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Taronga Zoo has established a breeding pair of rare White-cheeked Gibbons as part of Australasian regional efforts to support the critically endangered primate.

Disturbing news from Asia has revealed that the gibbons are in crisis in the fragmented jungles of Loas, Vietnam and southern China. AS few as 15 viable groups of the gibbons may be all the remains.

Taronga’s gibbons are a male, ‘Kayak’, and a female, ‘Nelly’, originally from Perth Zoo. They are now on display in Taronga’s Rain Forest Trail mega-exhibit which displays a range of Asian wildlife species in naturalistic habitats and are great ambassadors for all species of gibbon that are feeling the threats of human impacts in their environment.  They join existing species of South East Asian apes at Taronga including the Endangered Francois Langur and Müller's Gibbon.

Taronga’s Exotic Fauna Manager, Mandy Everett,  said: “Kayak and Nelly are now a part of our Rainforest Trail which also is home to Francois Langur, Binturong and Asian Elephants. Their specially-designed climbing structures enable them to really show how gibbons move through the trees in the wild.”

“Their colouring is something that is characteristic to this species of Gibbon also, with individuals being born blonde and eventually changing to jet black.  Males will stay this colour for life but females will again turn back to blonde at about six years of age.”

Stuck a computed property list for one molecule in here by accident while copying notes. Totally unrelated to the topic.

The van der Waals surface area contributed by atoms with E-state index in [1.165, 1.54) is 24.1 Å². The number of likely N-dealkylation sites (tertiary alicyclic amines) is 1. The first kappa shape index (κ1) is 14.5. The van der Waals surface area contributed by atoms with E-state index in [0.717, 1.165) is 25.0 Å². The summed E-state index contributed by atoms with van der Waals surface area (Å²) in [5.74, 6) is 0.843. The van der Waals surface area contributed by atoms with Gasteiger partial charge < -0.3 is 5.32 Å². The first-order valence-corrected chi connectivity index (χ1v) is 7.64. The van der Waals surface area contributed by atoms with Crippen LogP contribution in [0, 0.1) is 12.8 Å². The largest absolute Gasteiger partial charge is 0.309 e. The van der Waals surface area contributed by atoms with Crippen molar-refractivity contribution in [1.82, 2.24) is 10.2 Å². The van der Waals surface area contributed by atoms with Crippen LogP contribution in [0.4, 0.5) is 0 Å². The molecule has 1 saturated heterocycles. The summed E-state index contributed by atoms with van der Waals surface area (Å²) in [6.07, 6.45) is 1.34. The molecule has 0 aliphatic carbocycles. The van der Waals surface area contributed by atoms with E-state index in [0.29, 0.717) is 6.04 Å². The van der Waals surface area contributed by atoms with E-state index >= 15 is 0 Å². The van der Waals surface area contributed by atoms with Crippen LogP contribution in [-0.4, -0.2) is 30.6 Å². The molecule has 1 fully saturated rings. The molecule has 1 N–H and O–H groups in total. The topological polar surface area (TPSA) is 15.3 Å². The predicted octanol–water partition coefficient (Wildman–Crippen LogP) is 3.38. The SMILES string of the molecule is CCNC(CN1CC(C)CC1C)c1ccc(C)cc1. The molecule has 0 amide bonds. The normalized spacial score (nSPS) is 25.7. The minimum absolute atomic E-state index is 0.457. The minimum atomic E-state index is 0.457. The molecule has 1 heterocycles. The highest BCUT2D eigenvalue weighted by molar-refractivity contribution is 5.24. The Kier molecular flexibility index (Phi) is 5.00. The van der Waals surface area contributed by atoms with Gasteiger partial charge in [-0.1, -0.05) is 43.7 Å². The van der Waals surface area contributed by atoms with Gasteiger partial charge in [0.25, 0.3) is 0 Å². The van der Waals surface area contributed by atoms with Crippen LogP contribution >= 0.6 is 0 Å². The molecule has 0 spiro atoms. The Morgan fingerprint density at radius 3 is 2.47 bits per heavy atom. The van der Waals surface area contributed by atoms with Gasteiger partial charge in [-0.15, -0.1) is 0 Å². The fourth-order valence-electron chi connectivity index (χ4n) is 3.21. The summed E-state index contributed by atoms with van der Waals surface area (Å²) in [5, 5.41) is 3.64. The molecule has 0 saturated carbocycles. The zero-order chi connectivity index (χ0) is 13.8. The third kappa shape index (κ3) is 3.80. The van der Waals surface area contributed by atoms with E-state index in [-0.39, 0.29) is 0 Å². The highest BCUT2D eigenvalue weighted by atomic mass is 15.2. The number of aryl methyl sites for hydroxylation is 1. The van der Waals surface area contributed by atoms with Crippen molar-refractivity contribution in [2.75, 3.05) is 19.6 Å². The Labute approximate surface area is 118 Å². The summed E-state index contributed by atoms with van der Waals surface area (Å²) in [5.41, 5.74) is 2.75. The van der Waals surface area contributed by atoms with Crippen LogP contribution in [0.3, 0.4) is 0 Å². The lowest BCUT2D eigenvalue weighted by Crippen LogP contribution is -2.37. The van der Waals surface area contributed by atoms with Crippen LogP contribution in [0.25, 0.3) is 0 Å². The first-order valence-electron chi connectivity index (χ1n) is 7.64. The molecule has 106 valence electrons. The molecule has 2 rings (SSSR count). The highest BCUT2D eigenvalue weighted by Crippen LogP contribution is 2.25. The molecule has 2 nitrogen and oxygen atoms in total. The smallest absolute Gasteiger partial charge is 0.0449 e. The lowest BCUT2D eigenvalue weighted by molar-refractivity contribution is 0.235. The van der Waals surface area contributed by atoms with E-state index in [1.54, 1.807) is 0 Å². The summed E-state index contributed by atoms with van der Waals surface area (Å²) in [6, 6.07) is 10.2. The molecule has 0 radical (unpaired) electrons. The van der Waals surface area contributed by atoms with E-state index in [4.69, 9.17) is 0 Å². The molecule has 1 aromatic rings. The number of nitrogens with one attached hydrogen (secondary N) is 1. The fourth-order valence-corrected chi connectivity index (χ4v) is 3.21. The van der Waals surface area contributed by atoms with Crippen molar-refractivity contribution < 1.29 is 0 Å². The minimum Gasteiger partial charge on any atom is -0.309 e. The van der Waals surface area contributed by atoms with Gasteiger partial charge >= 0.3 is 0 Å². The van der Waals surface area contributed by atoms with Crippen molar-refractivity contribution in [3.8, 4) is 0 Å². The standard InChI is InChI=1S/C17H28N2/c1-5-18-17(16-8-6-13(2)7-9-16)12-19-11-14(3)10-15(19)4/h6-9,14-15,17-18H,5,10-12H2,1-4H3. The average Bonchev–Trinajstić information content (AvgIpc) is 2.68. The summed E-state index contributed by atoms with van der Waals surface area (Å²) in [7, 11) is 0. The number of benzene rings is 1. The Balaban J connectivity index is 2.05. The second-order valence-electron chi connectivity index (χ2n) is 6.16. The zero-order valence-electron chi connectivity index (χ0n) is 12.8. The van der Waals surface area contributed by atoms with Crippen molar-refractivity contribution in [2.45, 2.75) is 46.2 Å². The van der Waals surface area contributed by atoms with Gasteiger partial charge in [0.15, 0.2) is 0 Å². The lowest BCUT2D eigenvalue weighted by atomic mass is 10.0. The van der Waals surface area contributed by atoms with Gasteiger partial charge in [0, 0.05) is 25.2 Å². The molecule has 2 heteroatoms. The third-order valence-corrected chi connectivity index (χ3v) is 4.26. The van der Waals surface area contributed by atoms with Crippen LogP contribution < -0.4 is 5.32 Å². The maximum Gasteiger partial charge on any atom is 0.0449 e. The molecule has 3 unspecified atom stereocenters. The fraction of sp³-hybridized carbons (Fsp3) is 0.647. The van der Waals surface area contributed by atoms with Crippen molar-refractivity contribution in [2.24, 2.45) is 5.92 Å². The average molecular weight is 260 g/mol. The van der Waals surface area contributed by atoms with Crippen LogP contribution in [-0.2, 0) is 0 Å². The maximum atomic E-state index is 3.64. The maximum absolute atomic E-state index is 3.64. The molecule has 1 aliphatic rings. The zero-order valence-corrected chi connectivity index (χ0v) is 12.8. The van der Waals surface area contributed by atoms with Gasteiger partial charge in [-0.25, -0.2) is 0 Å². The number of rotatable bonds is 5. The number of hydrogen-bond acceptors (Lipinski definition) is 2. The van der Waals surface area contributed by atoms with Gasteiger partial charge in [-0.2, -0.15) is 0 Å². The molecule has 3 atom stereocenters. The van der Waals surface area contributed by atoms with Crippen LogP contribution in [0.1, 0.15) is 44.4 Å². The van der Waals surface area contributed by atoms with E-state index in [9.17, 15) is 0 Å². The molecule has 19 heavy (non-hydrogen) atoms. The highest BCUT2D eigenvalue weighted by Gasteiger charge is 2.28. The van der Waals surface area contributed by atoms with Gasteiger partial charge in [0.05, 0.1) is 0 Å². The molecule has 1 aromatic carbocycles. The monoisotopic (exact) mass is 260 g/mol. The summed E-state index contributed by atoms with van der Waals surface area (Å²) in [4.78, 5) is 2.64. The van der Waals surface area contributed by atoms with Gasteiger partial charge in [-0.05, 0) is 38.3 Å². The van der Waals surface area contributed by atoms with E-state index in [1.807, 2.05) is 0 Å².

“Being a breeding pair of mature age it is hoped that in the future Nelly and Kayak will be able to contribute to the regional conservation breeding program, ensuring that this has a secured future for generations to come.”

Once abundant, along with many small ape species in South East Asia, the now critically endangered White-cheeked Gibbon has seen the dramatic impact of deforestation and hunting, caused an 80 percent reduction in numbers over the last 45 years. 

As White-cheeked Gibbons are an active tree-dwelling ape, capitalising on their long limbs, enables them to cover some distance looking for food. This is greatly reduced as humans continue to clear vital old growth forests for fuel and timber creating isolated pockets of liveable habitat.

“It’s worrying to think that recent data suggests that White-cheeked Gibbon populations in Vietnam can no longer be sustained on remaining forest patches.  As deforestation starts to encroach on these last remaining habitats, wildlife has nowhere else to go.”

The gibbons can be seen throughout the day but when they start swinging through the complex structures in their exhibit, people are amazed at their acrobatic dexterity including breathtaking leaps and high-speed brachiation which is what primatologists call the way the apes swing from arm to arm through the branches.

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